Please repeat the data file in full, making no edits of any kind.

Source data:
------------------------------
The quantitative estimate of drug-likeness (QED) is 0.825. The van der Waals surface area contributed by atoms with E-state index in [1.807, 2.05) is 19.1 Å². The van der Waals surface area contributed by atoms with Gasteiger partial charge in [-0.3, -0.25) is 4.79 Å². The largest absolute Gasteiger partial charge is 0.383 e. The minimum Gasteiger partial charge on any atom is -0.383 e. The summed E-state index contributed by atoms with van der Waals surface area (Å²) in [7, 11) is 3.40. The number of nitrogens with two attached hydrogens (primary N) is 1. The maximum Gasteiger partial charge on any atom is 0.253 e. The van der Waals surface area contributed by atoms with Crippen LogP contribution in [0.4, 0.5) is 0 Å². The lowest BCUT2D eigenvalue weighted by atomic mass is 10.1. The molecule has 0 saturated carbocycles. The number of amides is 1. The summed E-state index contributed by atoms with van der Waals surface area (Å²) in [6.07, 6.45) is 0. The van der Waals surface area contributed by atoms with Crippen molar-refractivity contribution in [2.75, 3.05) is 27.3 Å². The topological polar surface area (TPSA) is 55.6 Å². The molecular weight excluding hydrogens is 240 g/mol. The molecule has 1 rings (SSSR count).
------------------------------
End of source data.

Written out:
The quantitative estimate of drug-likeness (QED) is 0.825. The van der Waals surface area contributed by atoms with E-state index in [1.807, 2.05) is 19.1 Å². The van der Waals surface area contributed by atoms with Gasteiger partial charge in [-0.3, -0.25) is 4.79 Å². The largest absolute Gasteiger partial charge is 0.383 e. The minimum Gasteiger partial charge on any atom is -0.383 e. The summed E-state index contributed by atoms with van der Waals surface area (Å²) in [7, 11) is 3.40. The number of nitrogens with two attached hydrogens (primary N) is 1. The maximum Gasteiger partial charge on any atom is 0.253 e. The van der Waals surface area contributed by atoms with Crippen LogP contribution in [0.4, 0.5) is 0 Å². The lowest BCUT2D eigenvalue weighted by atomic mass is 10.1. The molecule has 0 saturated carbocycles. The number of amides is 1. The summed E-state index contributed by atoms with van der Waals surface area (Å²) in [6.07, 6.45) is 0. The van der Waals surface area contributed by atoms with Crippen molar-refractivity contribution in [2.75, 3.05) is 27.3 Å². The topological polar surface area (TPSA) is 55.6 Å². The molecular weight excluding hydrogens is 240 g/mol. The molecule has 1 rings (SSSR count).